The white paper highlights the opaque nature of PBM operations as a significant barrier to cost-effective healthcare. PBMs, which serve as intermediaries between insurance providers and pharmacies, often employ rebate schemes that inflate out-of-pocket costs for consumers. HEC advocates for reforms that would require PBMs to disclose actual drug costs, ensure competitive, value-based fees, and prevent practices like “steering,” where patients are forced to use PBM-owned pharmacies. These measures seek to dismantle the shadow industry of PBM manipulation, promoting transparency and fairness that would directly benefit patients.

Scrutinizing Industry Consolidation

HEC’s analysis of industry consolidation addresses the trend of hospital and health system mergers, which have frequently led to higher costs and reduced care quality. The white paper suggests that more stringent reviews of merger proposals are necessary, alongside enhanced information sharing between the Federal Trade Commission (FTC) and state/local authorities to effectively challenge anti-competitive mergers. It also proposes legislative measures to ensure that even small healthcare transactions undergo scrutiny, in order to prevent the monopolization of healthcare services.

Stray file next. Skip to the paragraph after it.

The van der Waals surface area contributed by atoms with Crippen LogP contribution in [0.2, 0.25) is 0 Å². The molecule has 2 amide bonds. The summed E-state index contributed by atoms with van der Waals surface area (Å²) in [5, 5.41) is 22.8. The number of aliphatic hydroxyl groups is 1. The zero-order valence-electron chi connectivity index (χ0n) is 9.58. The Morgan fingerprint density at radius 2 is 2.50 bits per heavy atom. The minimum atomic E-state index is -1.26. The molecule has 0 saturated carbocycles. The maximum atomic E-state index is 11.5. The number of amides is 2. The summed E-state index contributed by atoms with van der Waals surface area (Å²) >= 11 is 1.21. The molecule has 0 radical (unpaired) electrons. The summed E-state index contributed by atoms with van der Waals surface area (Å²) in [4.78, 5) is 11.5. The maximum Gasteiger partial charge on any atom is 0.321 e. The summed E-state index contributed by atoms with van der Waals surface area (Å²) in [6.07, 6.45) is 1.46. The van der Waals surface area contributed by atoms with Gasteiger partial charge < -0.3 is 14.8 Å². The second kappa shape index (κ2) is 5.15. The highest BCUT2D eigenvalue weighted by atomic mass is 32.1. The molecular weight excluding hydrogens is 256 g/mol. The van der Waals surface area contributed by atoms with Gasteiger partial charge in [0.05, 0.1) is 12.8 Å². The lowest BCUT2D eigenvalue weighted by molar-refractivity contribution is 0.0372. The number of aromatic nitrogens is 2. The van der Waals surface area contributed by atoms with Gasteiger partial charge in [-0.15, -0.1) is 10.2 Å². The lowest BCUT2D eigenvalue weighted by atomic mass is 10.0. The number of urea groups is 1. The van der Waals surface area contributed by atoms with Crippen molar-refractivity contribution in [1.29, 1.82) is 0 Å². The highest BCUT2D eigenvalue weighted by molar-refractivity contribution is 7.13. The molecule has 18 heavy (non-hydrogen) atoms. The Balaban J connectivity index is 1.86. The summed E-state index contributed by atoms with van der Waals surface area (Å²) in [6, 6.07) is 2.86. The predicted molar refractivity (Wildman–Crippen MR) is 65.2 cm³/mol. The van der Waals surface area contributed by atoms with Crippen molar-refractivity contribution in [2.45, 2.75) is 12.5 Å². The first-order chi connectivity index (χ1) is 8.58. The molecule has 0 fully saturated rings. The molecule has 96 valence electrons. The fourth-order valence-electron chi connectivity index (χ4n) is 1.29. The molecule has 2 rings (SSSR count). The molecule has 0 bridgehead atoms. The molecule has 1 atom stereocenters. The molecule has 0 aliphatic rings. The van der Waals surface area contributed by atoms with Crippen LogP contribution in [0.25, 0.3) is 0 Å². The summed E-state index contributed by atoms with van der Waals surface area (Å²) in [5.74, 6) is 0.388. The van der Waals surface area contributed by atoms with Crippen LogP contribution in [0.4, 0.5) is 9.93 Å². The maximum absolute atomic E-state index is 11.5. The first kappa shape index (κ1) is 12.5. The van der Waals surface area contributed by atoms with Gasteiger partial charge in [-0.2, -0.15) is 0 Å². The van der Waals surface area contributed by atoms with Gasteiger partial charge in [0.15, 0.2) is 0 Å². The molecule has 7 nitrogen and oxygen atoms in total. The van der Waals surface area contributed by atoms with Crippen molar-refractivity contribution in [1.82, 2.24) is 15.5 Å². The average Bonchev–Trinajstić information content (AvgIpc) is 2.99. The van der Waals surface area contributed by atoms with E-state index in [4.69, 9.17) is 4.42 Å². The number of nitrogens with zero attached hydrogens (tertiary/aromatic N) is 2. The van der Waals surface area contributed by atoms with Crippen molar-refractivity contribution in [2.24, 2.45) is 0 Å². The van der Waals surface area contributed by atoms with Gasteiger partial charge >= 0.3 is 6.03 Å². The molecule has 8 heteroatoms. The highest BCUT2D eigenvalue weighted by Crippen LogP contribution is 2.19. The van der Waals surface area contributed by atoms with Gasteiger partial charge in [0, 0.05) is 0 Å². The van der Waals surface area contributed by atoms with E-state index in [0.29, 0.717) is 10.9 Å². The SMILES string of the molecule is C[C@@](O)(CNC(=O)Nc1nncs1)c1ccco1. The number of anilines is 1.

Fixing the Broken 340B Program

The 340B Drug Pricing Program, designed to allow hospitals treating underserved communities to purchase drugs at discounted prices, has been subject to abuse. HEC’s paper outlines reforms requiring participating entities to report how savings from the program are utilized to benefit communities. It also calls for measures to prevent hospitals from exploiting the program for profit, ensuring that savings are reinvested into community healthcare services, thereby enhancing care quality and availability for underserved populations.

Requiring Fair, Site-Neutral Payments